So why did that Cuy we had the previous night taste so bad? It was because they were fed a diet of meal that included fish and other ingredients to make them grow large quickly. The traditional food for Cuy is Alfalfa.
We spent a wonderful evening talking about all sorts of subjects..... humor is universal! When it comes down to it, we are more alike then we are different.....
I usually don't do posts on fine dining and the like in San Diego. Like I've written many times, there are many other great food blogs and sources for that kind of info. Our meals during our travels are a different story.....
At the time of our visit in 2007 Astrid y Gaston, Gaston Acurio's flagship restaurant was on Pellegrino's top 100 restaurants in the world list. The concept of Novoandina Cuisine was very interesting to us. The unique cuisine of Peru had us entranced, and Astrid y Gaston really delivered.
- Dinner at Tamarind: Luang Prabang
After attending the Tamarind Cooking School, we made reservations for dinner at Tamarind. And what a dinner it was, I had to do two posts to cover the meal. The meal we made reservations for was called the "Adventurous Lao Gourmet", and after checking out the local Wet Market, I could only imagine what we'd be having.....
to "Fish Poo".....
And of course, the various insects..... some of which I enjoyed more than others.
Even beyond the "look at what I'm eating" attention seeking thingy, I learned so much during this meal. Joy, one of the owners presents each course, and explains a bit about each dish.
Remember the quote from Brillat-Savarin: "Tell me what you eat, and I will tell you what you are." Well this meal displayed to me resourcefulness, "Thao" a wonderful Jeow made from Spyrogyra, what some call "pond scum", salt-pickling, fish curd, and yes, even "Fish Poo" where the intestinal matter of the fish is used for preservation displays one of the most basic means of preserving food without modern refrigeration. The steamed pig brains is a cherished item, as Joy told us it "what you'll make for your children if you love them."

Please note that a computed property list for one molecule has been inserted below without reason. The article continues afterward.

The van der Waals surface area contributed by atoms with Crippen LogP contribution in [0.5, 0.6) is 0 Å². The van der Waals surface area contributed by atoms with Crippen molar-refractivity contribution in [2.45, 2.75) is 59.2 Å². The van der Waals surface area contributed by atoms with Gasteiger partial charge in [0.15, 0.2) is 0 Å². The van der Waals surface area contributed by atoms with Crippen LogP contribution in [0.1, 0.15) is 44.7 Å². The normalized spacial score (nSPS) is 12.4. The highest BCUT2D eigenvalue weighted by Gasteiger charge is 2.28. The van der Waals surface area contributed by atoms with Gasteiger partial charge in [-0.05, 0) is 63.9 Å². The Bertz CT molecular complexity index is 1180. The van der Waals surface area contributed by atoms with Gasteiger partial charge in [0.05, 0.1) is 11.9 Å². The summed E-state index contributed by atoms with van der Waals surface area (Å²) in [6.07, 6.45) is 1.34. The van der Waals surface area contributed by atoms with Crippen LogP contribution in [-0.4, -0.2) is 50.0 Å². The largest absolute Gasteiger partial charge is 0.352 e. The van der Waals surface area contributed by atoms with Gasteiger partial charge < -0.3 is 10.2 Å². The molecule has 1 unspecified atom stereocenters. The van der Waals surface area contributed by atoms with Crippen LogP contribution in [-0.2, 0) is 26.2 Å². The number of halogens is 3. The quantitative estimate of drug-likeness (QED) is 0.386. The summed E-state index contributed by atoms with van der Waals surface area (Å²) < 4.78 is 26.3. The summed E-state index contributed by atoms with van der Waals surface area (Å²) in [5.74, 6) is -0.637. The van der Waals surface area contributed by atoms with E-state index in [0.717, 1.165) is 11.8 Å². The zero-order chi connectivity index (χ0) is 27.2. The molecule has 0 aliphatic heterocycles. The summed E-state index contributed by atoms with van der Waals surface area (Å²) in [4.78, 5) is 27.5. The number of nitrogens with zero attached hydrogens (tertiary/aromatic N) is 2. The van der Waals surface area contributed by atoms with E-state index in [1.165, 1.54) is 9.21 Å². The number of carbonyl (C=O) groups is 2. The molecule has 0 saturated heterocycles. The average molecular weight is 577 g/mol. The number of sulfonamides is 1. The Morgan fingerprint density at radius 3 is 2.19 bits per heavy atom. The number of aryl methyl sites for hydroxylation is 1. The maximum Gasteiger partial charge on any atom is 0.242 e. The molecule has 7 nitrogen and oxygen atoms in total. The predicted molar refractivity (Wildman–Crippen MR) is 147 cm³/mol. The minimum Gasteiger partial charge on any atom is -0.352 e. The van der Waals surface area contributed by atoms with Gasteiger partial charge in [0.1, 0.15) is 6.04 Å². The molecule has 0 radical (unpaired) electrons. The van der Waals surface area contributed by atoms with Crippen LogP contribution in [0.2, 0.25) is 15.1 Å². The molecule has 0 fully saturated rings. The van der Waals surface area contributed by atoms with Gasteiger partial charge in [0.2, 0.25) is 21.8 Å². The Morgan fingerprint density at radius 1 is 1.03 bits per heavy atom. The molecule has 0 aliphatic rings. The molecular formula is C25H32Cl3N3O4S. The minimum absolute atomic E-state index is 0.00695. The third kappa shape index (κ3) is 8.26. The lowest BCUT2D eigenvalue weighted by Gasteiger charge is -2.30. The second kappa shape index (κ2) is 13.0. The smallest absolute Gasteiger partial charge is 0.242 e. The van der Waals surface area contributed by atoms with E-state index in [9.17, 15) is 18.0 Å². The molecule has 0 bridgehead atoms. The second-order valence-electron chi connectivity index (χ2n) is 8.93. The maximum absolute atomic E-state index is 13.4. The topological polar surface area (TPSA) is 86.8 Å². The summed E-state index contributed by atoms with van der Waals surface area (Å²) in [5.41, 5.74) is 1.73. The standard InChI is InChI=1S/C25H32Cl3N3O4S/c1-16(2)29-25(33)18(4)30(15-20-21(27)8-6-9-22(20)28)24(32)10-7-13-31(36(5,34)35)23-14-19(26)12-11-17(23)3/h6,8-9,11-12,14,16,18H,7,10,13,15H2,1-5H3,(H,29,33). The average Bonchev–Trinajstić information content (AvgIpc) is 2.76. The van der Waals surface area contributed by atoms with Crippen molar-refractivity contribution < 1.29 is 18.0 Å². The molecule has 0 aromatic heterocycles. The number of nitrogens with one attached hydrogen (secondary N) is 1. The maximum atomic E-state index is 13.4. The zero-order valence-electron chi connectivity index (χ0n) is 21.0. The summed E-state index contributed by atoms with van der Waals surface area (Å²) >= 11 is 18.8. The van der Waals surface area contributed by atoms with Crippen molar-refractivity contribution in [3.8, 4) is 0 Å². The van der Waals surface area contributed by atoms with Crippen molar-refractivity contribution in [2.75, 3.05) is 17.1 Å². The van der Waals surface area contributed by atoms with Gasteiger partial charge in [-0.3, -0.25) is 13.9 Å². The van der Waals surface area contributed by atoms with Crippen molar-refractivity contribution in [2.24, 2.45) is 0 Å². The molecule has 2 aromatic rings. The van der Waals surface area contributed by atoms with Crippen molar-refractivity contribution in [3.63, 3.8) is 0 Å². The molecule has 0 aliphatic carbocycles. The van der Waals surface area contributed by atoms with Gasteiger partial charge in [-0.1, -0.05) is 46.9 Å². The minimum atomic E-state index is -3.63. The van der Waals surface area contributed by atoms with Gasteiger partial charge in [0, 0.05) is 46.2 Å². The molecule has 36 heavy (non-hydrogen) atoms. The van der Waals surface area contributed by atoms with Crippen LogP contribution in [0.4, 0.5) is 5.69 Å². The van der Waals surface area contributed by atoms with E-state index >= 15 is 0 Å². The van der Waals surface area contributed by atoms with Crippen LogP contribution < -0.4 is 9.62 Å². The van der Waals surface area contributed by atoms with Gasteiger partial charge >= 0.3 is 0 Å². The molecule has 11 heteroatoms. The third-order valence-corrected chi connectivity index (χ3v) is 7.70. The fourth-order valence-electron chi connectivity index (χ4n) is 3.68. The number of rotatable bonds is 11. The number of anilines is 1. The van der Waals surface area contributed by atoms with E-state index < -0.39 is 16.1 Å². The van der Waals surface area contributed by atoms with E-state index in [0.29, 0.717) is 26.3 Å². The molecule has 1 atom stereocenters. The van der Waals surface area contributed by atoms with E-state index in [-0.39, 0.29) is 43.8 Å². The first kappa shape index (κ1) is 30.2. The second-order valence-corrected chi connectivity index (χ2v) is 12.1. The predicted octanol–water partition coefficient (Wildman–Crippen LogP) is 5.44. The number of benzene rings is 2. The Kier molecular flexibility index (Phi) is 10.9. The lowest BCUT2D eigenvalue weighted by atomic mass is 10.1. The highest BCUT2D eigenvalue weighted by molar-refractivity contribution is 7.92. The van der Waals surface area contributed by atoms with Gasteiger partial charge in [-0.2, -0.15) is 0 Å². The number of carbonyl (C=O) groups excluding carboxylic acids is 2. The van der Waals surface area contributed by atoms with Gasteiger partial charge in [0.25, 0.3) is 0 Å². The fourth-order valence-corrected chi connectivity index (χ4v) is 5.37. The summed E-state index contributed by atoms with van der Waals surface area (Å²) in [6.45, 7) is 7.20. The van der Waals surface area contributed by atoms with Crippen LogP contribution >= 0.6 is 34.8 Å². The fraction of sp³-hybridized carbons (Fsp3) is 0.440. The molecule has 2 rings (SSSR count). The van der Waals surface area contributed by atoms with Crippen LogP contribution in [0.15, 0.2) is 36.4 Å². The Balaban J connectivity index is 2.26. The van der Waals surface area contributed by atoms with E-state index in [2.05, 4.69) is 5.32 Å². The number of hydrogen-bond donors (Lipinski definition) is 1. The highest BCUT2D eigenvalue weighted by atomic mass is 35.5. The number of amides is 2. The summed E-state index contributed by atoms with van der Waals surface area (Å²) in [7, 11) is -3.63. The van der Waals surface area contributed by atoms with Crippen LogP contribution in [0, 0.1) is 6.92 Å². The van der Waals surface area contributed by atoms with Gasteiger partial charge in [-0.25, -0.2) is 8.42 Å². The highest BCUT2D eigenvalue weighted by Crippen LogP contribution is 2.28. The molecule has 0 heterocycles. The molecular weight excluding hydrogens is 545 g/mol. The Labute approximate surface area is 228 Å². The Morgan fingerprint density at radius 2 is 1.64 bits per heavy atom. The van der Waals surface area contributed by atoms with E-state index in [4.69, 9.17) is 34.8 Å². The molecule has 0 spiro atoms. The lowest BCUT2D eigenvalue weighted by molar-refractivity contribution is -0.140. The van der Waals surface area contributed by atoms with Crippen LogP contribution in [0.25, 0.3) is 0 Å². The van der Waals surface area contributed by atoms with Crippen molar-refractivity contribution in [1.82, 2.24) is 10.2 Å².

All of which was eaten with that Lao staple, sticky rice.
There's a peaceful, gentle, friendly tolerance we encountered everywhere in Laos.
Vientiane was quite a contrast from the hustle and bustle of Bangkok and even Nong Khai. Sometimes you happen upon just the right meal at the perfect time. And this was it. There are a huge number of stands along the Mekong river. For some reason, we decided to stick with the one we first passed early on. It was wasn't a huge set-up like the other stands, but the folks running the stand seemed so warm and friendly.
Sitting on a makeshift bamboo platform, I could feel all the tension and worries lazily drift down the Mekong. Of course, the Beerlao didn't hurt!
Some of the food, like the stir fried Morning Glory was good.
Other items like the whole fish, was just okay......
What really sent this meal to the "memorable list" was the act of thoughtfulness by the folks who ran this stand. You'll have to read the post to get that story. Let me just say, that along with being the best Nem Khao I've ever had......
And hey, that sunset wasn't too bad either!
You know, there's a song I've been listening to quite a bit lately. To me, it's got a great hook..... but I also realized that there's a line of the song that always makes me smile:
Keep warm and dry this weekend! Thanks for reading!